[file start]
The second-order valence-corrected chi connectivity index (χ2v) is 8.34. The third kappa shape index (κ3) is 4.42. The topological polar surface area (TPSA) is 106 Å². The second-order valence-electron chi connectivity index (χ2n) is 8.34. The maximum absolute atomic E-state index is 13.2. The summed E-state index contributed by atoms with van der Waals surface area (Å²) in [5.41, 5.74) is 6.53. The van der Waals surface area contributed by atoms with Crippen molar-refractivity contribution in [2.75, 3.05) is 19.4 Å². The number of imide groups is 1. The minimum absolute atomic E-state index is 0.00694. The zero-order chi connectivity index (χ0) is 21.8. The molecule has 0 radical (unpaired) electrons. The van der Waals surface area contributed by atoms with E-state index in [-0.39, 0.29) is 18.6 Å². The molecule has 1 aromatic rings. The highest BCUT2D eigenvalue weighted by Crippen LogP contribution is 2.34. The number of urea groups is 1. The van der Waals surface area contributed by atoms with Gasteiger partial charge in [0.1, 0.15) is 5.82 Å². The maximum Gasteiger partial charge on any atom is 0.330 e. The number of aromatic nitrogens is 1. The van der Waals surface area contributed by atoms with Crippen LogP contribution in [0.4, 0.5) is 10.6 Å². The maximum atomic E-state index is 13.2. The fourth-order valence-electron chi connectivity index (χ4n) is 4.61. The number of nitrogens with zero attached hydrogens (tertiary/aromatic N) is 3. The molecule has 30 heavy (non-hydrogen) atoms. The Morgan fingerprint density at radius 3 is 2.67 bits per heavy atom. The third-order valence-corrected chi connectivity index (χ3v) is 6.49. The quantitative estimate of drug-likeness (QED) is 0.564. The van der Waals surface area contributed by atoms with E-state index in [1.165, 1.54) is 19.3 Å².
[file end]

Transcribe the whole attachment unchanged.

The second-order valence-corrected chi connectivity index (χ2v) is 8.34. The third kappa shape index (κ3) is 4.42. The topological polar surface area (TPSA) is 106 Å². The second-order valence-electron chi connectivity index (χ2n) is 8.34. The maximum absolute atomic E-state index is 13.2. The summed E-state index contributed by atoms with van der Waals surface area (Å²) in [5.41, 5.74) is 6.53. The van der Waals surface area contributed by atoms with Crippen molar-refractivity contribution in [2.75, 3.05) is 19.4 Å². The number of imide groups is 1. The minimum absolute atomic E-state index is 0.00694. The zero-order chi connectivity index (χ0) is 21.8. The molecule has 0 radical (unpaired) electrons. The van der Waals surface area contributed by atoms with E-state index in [-0.39, 0.29) is 18.6 Å². The molecule has 1 aromatic rings. The highest BCUT2D eigenvalue weighted by Crippen LogP contribution is 2.34. The number of urea groups is 1. The van der Waals surface area contributed by atoms with Gasteiger partial charge in [0.1, 0.15) is 5.82 Å². The maximum Gasteiger partial charge on any atom is 0.330 e. The number of aromatic nitrogens is 1. The van der Waals surface area contributed by atoms with Crippen LogP contribution in [0.4, 0.5) is 10.6 Å². The maximum atomic E-state index is 13.2. The fourth-order valence-electron chi connectivity index (χ4n) is 4.61. The number of nitrogens with zero attached hydrogens (tertiary/aromatic N) is 3. The molecule has 30 heavy (non-hydrogen) atoms. The Morgan fingerprint density at radius 3 is 2.67 bits per heavy atom. The third-order valence-corrected chi connectivity index (χ3v) is 6.49. The quantitative estimate of drug-likeness (QED) is 0.564. The van der Waals surface area contributed by atoms with E-state index in [1.165, 1.54) is 19.3 Å².